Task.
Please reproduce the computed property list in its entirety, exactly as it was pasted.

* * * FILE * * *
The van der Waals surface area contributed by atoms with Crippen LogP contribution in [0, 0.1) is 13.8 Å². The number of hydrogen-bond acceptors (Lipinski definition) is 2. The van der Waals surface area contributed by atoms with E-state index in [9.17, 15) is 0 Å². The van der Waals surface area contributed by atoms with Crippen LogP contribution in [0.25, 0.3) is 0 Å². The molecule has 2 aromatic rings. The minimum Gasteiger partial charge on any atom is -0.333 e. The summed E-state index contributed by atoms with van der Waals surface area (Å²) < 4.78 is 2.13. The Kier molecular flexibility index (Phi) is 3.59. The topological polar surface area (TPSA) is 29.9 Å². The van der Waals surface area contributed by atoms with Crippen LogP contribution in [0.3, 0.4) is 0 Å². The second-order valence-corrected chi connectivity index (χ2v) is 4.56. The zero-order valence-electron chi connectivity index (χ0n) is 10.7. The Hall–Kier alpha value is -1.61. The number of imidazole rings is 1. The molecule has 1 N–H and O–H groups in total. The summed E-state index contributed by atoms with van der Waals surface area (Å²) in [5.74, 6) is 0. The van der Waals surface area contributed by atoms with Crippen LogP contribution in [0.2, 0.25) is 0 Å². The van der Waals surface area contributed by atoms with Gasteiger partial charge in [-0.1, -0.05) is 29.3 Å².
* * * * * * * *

The van der Waals surface area contributed by atoms with Crippen LogP contribution in [0, 0.1) is 13.8 Å². The number of hydrogen-bond acceptors (Lipinski definition) is 2. The van der Waals surface area contributed by atoms with E-state index in [9.17, 15) is 0 Å². The van der Waals surface area contributed by atoms with Crippen LogP contribution in [0.25, 0.3) is 0 Å². The molecule has 2 aromatic rings. The minimum Gasteiger partial charge on any atom is -0.333 e. The summed E-state index contributed by atoms with van der Waals surface area (Å²) < 4.78 is 2.13. The Kier molecular flexibility index (Phi) is 3.59. The topological polar surface area (TPSA) is 29.9 Å². The van der Waals surface area contributed by atoms with Crippen LogP contribution in [0.3, 0.4) is 0 Å². The second-order valence-corrected chi connectivity index (χ2v) is 4.56. The zero-order valence-electron chi connectivity index (χ0n) is 10.7. The Hall–Kier alpha value is -1.61. The number of imidazole rings is 1. The molecule has 1 N–H and O–H groups in total. The summed E-state index contributed by atoms with van der Waals surface area (Å²) in [5.74, 6) is 0. The van der Waals surface area contributed by atoms with Crippen LogP contribution in [0.2, 0.25) is 0 Å². The van der Waals surface area contributed by atoms with Gasteiger partial charge in [-0.1, -0.05) is 29.3 Å².